Iowa Ethanol Plants May Disappear Without Carbon Projects
When it comes to carbon pipelines, there have been a lot of controversies. People worry about the economic impact these projects may have and also have expressed concerns over the implications using eminent domain will have.
Monty Shaw, the Executive Director of the Iowa Renewable Fuels Association says that there are a lot of emotions that get stirred up in projects such as carbon capture and storage.
I understand the emotions. I'm a farmer, I do help out on our family farm. But the farm I grew up on has a pipeline that runs underneath it and an airport runway that runs over it. So, I know about eminent domain. I know the emotion that comes when that issue comes up. And I respect that.
Shaw adds that wants people to look at the “economic reality” of these projects.
Ethanol plants are faced with a demand for low-carbon ethanol. Those plants that can’t align with this demand, Shaw says, won’t be around for long.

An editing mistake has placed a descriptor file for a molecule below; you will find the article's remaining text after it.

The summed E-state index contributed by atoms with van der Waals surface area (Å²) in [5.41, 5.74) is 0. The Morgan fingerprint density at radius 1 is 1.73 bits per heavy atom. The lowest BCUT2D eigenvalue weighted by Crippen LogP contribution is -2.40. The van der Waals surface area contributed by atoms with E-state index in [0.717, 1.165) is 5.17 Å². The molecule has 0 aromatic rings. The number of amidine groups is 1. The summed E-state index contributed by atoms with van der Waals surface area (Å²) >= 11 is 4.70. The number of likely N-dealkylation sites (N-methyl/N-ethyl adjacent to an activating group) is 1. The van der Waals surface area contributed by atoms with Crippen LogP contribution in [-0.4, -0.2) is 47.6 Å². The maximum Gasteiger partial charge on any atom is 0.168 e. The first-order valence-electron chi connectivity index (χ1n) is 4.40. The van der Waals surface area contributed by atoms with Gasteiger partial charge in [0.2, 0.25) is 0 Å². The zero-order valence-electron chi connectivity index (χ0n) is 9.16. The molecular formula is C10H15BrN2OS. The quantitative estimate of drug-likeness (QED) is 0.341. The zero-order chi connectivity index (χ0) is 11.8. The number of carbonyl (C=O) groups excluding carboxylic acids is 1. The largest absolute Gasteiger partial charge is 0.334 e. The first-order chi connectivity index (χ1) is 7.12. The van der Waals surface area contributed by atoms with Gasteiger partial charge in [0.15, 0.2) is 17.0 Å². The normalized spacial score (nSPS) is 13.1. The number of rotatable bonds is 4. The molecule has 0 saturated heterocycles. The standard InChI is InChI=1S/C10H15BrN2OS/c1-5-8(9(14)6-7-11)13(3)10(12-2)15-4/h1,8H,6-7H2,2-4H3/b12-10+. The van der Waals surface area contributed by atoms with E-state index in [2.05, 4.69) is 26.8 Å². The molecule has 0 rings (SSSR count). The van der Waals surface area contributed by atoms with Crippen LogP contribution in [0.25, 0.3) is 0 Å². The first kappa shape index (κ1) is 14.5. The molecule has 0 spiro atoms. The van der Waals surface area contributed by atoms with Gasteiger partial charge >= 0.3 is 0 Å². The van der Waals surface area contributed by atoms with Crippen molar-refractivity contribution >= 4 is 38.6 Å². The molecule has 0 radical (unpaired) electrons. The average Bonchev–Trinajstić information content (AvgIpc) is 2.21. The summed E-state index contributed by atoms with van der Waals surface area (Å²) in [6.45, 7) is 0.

The impact of these carbon capture and sequestration projects could be somewhere around 60 cents per gallon of ethanol. Well, you can't just be you can't leave 60 cents on the table in a market that usually you're into by a penny or two, right? Or you're out of the market.
The ethanol industry in Iowa helps producers in Iowa get higher corn prices than Chicago prices when it's taken to local plants. However, if Iowa were to lose its ethanol industry;
That change in corn prices at the local level that happened because of the ethanol industry is not going to stay here if we lose the ethanol industry.
And in a world that is demanding low-carbon transportation options, Shaw says carbon capture is the best tool to ensure renewable fuels remain competitive with electric vehicles.